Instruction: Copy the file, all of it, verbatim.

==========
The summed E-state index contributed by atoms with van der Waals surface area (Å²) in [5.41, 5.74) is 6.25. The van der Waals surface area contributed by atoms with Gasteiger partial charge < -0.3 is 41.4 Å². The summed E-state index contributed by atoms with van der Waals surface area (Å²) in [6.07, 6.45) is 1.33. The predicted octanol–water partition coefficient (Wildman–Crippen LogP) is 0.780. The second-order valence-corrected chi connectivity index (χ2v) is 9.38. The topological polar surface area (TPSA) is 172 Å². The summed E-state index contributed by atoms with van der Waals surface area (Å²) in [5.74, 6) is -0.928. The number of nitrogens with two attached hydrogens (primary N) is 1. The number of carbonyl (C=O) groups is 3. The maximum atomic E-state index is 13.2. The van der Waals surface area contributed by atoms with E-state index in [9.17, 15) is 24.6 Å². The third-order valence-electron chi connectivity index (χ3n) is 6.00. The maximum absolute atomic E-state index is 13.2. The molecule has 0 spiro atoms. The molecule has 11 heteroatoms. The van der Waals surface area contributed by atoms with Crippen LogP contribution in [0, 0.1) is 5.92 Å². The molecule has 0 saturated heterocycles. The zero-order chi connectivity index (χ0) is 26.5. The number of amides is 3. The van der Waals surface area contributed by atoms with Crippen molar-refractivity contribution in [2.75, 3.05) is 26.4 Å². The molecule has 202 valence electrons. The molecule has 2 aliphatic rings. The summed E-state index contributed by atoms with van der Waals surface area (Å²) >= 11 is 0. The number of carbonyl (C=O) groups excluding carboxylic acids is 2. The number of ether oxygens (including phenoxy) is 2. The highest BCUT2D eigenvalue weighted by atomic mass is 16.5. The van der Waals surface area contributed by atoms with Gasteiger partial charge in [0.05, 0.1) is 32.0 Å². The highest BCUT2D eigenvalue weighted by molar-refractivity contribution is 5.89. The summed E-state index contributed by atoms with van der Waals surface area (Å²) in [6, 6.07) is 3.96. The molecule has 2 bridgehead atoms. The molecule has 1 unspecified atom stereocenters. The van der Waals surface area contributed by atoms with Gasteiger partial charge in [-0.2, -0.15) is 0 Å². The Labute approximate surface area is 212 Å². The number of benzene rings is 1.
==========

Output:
The summed E-state index contributed by atoms with van der Waals surface area (Å²) in [5.41, 5.74) is 6.25. The van der Waals surface area contributed by atoms with Gasteiger partial charge < -0.3 is 41.4 Å². The summed E-state index contributed by atoms with van der Waals surface area (Å²) in [6.07, 6.45) is 1.33. The predicted octanol–water partition coefficient (Wildman–Crippen LogP) is 0.780. The second-order valence-corrected chi connectivity index (χ2v) is 9.38. The topological polar surface area (TPSA) is 172 Å². The summed E-state index contributed by atoms with van der Waals surface area (Å²) in [5.74, 6) is -0.928. The number of nitrogens with two attached hydrogens (primary N) is 1. The number of carbonyl (C=O) groups is 3. The maximum atomic E-state index is 13.2. The van der Waals surface area contributed by atoms with E-state index in [9.17, 15) is 24.6 Å². The third-order valence-electron chi connectivity index (χ3n) is 6.00. The maximum absolute atomic E-state index is 13.2. The molecule has 0 spiro atoms. The molecule has 11 heteroatoms. The van der Waals surface area contributed by atoms with Crippen LogP contribution in [0, 0.1) is 5.92 Å². The molecule has 0 saturated heterocycles. The zero-order chi connectivity index (χ0) is 26.5. The number of amides is 3. The van der Waals surface area contributed by atoms with Crippen molar-refractivity contribution in [2.75, 3.05) is 26.4 Å². The molecule has 202 valence electrons. The molecule has 2 aliphatic rings. The summed E-state index contributed by atoms with van der Waals surface area (Å²) >= 11 is 0. The number of carbonyl (C=O) groups excluding carboxylic acids is 2. The number of ether oxygens (including phenoxy) is 2. The highest BCUT2D eigenvalue weighted by atomic mass is 16.5. The van der Waals surface area contributed by atoms with Gasteiger partial charge in [0.05, 0.1) is 32.0 Å². The highest BCUT2D eigenvalue weighted by molar-refractivity contribution is 5.89. The summed E-state index contributed by atoms with van der Waals surface area (Å²) in [6, 6.07) is 3.96. The molecule has 2 bridgehead atoms. The molecule has 1 unspecified atom stereocenters. The van der Waals surface area contributed by atoms with Gasteiger partial charge in [-0.2, -0.15) is 0 Å². The Labute approximate surface area is 212 Å². The number of benzene rings is 1.